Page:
© St. Petersburg Times, published March 25, 2003
KENNETH CITY -- Patricia Iverson was checking e-mails about 10 p.m. Sunday when she heard the ominous knock at her front door. Peering through the miniblinds, she realized her worst fears.
"I saw men in Air Force dress blues," said the 63-year-old Iverson.
As she opened the door, Iverson thought: "Oh, God, it can't be."
The men had arrived to inform Iverson that her son, Master Sgt. Michael Maltz, 42, of Valdosta, Ga., was aboard the U.S. Air Force helicopter that crashed Sunday in southeastern Afghanistan, killing all six people on board. The helicopter was on a mercy mission to help two injured Afghan children, the U.S. military said Monday.
The HH-60G Pave Hawk helicopter from the 41st Rescue Squadron at Moody Air Force Base in Georgia was on its way late Sunday to pick up the children, who had suffered head injuries, said Army Col. Roger King. There were thunderstorms in the area, he said.
The Pentagon identified the other dead as 1st Lt. Tamara Archuleta, 23, of Los Lunas, N.M.; Staff Sgt. Jason Hicks, 25, of Jeffer son, S.C.; Senior Airman Jason Plite, 21, of Lansing, Mich.; Lt. Col. John Stein, 39, of Bardolph, Ill.; and Staff Sgt. John Teal, 29, of Dallas.
The helicopter crashed Sunday about 8:50 p.m., about 20 miles north of Ghazni, Afghanistan. Ghazni is 50 miles southwest of Kabul, the capital.
"We express the Afghan government's sorrow for this incident, which occurred during a humanitarian operation to reach some Afghan children in need of medical care," Afghan Foreign Ministry spokesman Omar Samad said.
The Air Force officials who told Iverson about her son's death stayed with her until her brother arrived to console her.
Maltz grew up in Long Island, N.Y., where he graduated from Hals Hollow High School, his mother said Monday night. On Aug. 8, 1978, he joined the U.S. Air Force, she said.
The 6-foot-3, 200-pound Maltz loved to sky dive, ski and climb mountains, Iverson said.
"Anything dangerous, I would say," she said. "He had no fear of anything. The only fear he had was of getting out of the Air Force. He never had a civilian job. He didn't know what he was going to do. He was fearful of not being able to get a job at 42."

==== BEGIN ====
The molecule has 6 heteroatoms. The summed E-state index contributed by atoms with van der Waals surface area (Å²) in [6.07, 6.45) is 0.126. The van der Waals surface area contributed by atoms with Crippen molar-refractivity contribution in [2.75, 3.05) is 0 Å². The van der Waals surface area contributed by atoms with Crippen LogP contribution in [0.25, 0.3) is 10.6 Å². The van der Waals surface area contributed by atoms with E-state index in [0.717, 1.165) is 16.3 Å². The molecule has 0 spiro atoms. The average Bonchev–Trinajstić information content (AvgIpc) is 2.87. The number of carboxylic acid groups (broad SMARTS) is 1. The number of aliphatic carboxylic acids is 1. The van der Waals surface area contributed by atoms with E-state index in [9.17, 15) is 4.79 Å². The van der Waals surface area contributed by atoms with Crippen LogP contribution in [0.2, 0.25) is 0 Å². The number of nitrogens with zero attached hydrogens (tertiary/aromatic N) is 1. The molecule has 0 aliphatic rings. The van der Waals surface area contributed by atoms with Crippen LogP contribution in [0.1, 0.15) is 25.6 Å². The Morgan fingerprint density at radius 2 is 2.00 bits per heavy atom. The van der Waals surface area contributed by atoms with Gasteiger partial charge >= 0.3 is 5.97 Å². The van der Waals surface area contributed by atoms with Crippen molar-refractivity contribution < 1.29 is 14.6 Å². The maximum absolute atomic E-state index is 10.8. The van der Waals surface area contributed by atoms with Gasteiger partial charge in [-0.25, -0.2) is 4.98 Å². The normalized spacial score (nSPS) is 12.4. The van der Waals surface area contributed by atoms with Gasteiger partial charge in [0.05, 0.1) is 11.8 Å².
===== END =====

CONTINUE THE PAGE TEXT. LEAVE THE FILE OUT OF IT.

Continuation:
Maltz talked of leaving the Air Force and being near his sons, Kyle, 16, and Cody, 12, who live with his former wife in Seattle, Iverson said. In fact, his mother said, his discharge was under way when Maltz called her to say he was coming down to Florida for a visit because he was being deployed.
He had visited her often in Florida, usually showing up with bouquets for his mother and late maternal grandmother.
"He said, 'I'm going to be over there for about six months and then I'll be out unless they send me home in a body bag.' I told think him to think positive."
Maltz will be buried at Long Island National Cemetery, his mother said.
In addition to his mother and sons, Maltz is survived by two brothers and a sister.
WASHINGTON -- The U.S. government has resumed 24-hour air patrols over New York City after law enforcement and intelligence agencies warned that the city was in special danger from terrorists during the war with Iraq, senior government officials told the New York Times.
The patrols, by Black Hawk helicopters and small, specially outfitted surveillance planes from the fleet of the Department of Homeland Security, began Monday without announcement, the officials said. The helicopters and surveillance jets are not armed but have radar and can call on fighter jets stationed nearby in an emergency.
The 24-hour patrols will be the first over New York City since early last year, when the Defense Department suspended the continuous air patrols over New York and Washington that had begun in the hours after the terror attacks on Sept. 11, 2001.
Two months ago, round-the-clock air patrols were resumed in Washington, and officials said at the time that more air patrols could be expected in New York if the United States invaded Iraq.
Officials said the decision to resume the New York air patrols did not reflect specific intelligence warning of a threat to New York from al-Qaida or other terrorist groups.
The move comes a week after the Federal Aviation Administration tightened the restrictions on airspace over the city.